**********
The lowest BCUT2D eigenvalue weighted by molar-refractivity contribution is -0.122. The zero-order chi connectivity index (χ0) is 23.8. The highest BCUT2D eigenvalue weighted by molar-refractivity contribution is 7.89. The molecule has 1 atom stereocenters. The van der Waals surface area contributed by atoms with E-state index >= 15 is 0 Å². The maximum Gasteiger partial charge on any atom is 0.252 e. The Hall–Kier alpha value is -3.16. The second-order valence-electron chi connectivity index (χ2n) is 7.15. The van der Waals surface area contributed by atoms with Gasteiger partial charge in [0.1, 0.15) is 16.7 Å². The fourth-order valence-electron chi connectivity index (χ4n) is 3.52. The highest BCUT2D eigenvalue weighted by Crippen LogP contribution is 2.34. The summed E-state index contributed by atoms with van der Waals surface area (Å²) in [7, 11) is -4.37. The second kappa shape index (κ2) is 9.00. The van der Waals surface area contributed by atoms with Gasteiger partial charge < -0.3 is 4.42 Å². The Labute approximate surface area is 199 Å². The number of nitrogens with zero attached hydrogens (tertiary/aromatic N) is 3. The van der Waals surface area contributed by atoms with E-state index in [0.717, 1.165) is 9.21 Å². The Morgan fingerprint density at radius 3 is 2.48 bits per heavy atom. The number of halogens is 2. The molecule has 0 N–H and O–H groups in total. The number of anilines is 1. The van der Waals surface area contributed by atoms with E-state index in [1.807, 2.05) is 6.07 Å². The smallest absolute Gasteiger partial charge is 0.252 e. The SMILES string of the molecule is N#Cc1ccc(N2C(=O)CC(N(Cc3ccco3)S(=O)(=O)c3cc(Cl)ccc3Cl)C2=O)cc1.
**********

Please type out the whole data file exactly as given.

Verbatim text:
The lowest BCUT2D eigenvalue weighted by molar-refractivity contribution is -0.122. The zero-order chi connectivity index (χ0) is 23.8. The highest BCUT2D eigenvalue weighted by molar-refractivity contribution is 7.89. The molecule has 1 atom stereocenters. The van der Waals surface area contributed by atoms with E-state index >= 15 is 0 Å². The maximum Gasteiger partial charge on any atom is 0.252 e. The Hall–Kier alpha value is -3.16. The second-order valence-electron chi connectivity index (χ2n) is 7.15. The van der Waals surface area contributed by atoms with Gasteiger partial charge in [0.1, 0.15) is 16.7 Å². The fourth-order valence-electron chi connectivity index (χ4n) is 3.52. The highest BCUT2D eigenvalue weighted by Crippen LogP contribution is 2.34. The summed E-state index contributed by atoms with van der Waals surface area (Å²) in [7, 11) is -4.37. The second kappa shape index (κ2) is 9.00. The van der Waals surface area contributed by atoms with Gasteiger partial charge < -0.3 is 4.42 Å². The Labute approximate surface area is 199 Å². The number of nitrogens with zero attached hydrogens (tertiary/aromatic N) is 3. The van der Waals surface area contributed by atoms with E-state index in [0.717, 1.165) is 9.21 Å². The Morgan fingerprint density at radius 3 is 2.48 bits per heavy atom. The number of halogens is 2. The molecule has 0 N–H and O–H groups in total. The number of anilines is 1. The van der Waals surface area contributed by atoms with E-state index in [1.807, 2.05) is 6.07 Å². The smallest absolute Gasteiger partial charge is 0.252 e. The SMILES string of the molecule is N#Cc1ccc(N2C(=O)CC(N(Cc3ccco3)S(=O)(=O)c3cc(Cl)ccc3Cl)C2=O)cc1.